How Do Artists Survive and Thrive?

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Laurie Simmons Presents a New Film About Artistic [...]

A New Artists U Survey Aims to Help Artists Get the Resources They Need by Andrew Simonet

No one knows how artists are doing.

How do artists survive and thrive? How do we put our work out there? What’s most important to us?

Very little is known about our lives and work. No one even knows how many artists are in the United States. The government’s Current Population Survey labels you “artist” if you earned most of your income last month from your art. That misses the vast majority of U.S. artists, since most of us have a range of revenue streams: day jobs, selling art, teaching work, freelance gigs, fundraising, etc.

I think ours may be the least understood profession in America.

There are consequences to that. Well-meaning people want to help artists, but they know surprisingly little about us. Grant programs, fellowships, arts districts, government agencies, and universities make decisions about cultural resources without a broad understanding of how we live.

Artists U wants to change that. We want to undertstand how Baltimore artists actually live and make art.

We made a survey. And we are asking you, dear artists, to share your experiences and insights with us:

[button color=”green” size=”normal” alignment=”center” rel=”follow” openin=”samewindow” url=””]Artist Survey[/button]

Interesting (preliminary) data point #1

Our first 200 survey responses have already pointed to some compelling (preliminary) results:

86% of Baltimore artists say finding more audiences beyond Baltimore is a priority.

I will say, as someone who works with Baltimore artists all the time: I didn’t know that.

Community-based visual artist Ashley Minner and I run Artists U. We offer free, artist-run workshops and one-on-ones. Since 2011, we’ve worked intensively with over 400 artists (Building a Sustainable Life as an Artist, our all-day workshop), and done shorter workshops with another 400 artists (Grant Writing for Artists, Cultivating Opportunities Beyond Baltimore, etc). Artists U doesn’t charge for workshops. We don’t make artists apply for our programs. We always focus on adding resources and capacity to the artist community.

This is one time we need your input and help, and we don’t ask it lightly.

Interesting (preliminary) data point #2

On our survey, we ask: how have you learned about making a life as an artist? The most popular answers by far:

Other artists (83%)

Trial and error (84%)

No other response got above 50%. Most artists receive little or no training about surviving as an artist. The most important leaders in arts and culture—artists—are building their work and lives with little connection to professional frameworks, conversations, or trainings.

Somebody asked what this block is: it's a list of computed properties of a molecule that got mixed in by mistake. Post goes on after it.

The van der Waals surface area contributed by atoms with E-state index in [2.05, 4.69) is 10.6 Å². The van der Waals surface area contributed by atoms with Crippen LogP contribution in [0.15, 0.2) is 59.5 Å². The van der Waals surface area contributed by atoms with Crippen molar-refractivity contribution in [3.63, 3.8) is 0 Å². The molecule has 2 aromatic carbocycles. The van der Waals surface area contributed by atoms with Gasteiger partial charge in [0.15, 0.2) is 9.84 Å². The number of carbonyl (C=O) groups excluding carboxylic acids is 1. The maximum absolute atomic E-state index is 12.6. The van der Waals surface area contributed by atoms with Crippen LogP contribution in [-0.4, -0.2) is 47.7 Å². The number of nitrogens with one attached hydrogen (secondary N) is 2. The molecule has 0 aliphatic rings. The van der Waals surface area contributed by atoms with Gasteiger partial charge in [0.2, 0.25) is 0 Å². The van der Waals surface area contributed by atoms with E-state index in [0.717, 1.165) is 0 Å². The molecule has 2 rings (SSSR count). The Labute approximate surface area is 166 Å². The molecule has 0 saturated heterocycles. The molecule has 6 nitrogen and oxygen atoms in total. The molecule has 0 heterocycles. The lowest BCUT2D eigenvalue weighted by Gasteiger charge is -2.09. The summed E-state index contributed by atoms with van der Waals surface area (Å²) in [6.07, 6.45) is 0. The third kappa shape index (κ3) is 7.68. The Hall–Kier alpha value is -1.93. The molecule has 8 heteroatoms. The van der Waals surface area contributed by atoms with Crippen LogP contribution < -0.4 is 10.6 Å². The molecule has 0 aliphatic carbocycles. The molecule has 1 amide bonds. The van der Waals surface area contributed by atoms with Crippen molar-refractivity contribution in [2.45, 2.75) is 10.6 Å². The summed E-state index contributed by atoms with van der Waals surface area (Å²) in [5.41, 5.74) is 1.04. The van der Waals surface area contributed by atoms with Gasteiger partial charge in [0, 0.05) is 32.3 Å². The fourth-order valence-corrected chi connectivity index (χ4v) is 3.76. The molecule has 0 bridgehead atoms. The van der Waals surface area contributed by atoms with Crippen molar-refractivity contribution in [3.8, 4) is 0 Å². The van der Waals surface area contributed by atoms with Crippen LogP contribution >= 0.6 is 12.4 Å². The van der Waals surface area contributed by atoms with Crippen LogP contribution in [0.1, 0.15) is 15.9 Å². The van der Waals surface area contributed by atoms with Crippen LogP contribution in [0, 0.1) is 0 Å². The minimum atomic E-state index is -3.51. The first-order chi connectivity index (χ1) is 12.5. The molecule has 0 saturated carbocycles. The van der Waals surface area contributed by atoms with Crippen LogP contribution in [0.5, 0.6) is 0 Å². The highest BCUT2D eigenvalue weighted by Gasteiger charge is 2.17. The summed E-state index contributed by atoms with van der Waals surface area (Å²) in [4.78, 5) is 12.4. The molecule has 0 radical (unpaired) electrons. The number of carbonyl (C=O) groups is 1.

Artists U has convened a group of fellow artists, activists, and arts professionals who work to help Baltimore artists thrive. We are thinking long-term and across disciplines to take our work to the next level. To do that, we need to know more about what Baltimore artists do to thrive and how Baltimore artists define success. What helps you? What matters to you? What’s difficult? What’s next?

[button color=”green” size=”normal” alignment=”center” rel=”follow” openin=”samewindow” url=””]Artist Survey[/button]

Need more convincing?

Many artists have said taking our survey was a useful moment of reflection, making space to think about priorities and accomplishments. As one wrote: “I love the survey. We artists need to be reflecting on all the questions you asked if we want to move forward and do something other than be a starving artist.”

We made the survey based on artists’ strengths and goals, not on our needs and deficits. If you are alive and making art in America, I think you are already massively successful. In Artists U, and in this survey, we begin from that success and look to build balanced, sustainable lives with real impact.

We can use the survey results to advocate for more, better, and more equitable resources for artists.

Interesting (preliminary) data point #3

Asked to define success in terms of audience, our survey artists (so far) overwhelmingly chose:

Depth: audiences connecting deeply to my work (4.41 out of 5)

Exhibitions/performance/readings in community settings (4.20 out of 5)

You’ve read this far, so, obviously, you have a few minutes. Take the dang survey. We will be so grateful.

Andrew Simonet is a writer and choreographer in Philadelphia, the founder of Artists U, and the author of Making Your Life as an Artist. His debut novel Wilder will be published this November.

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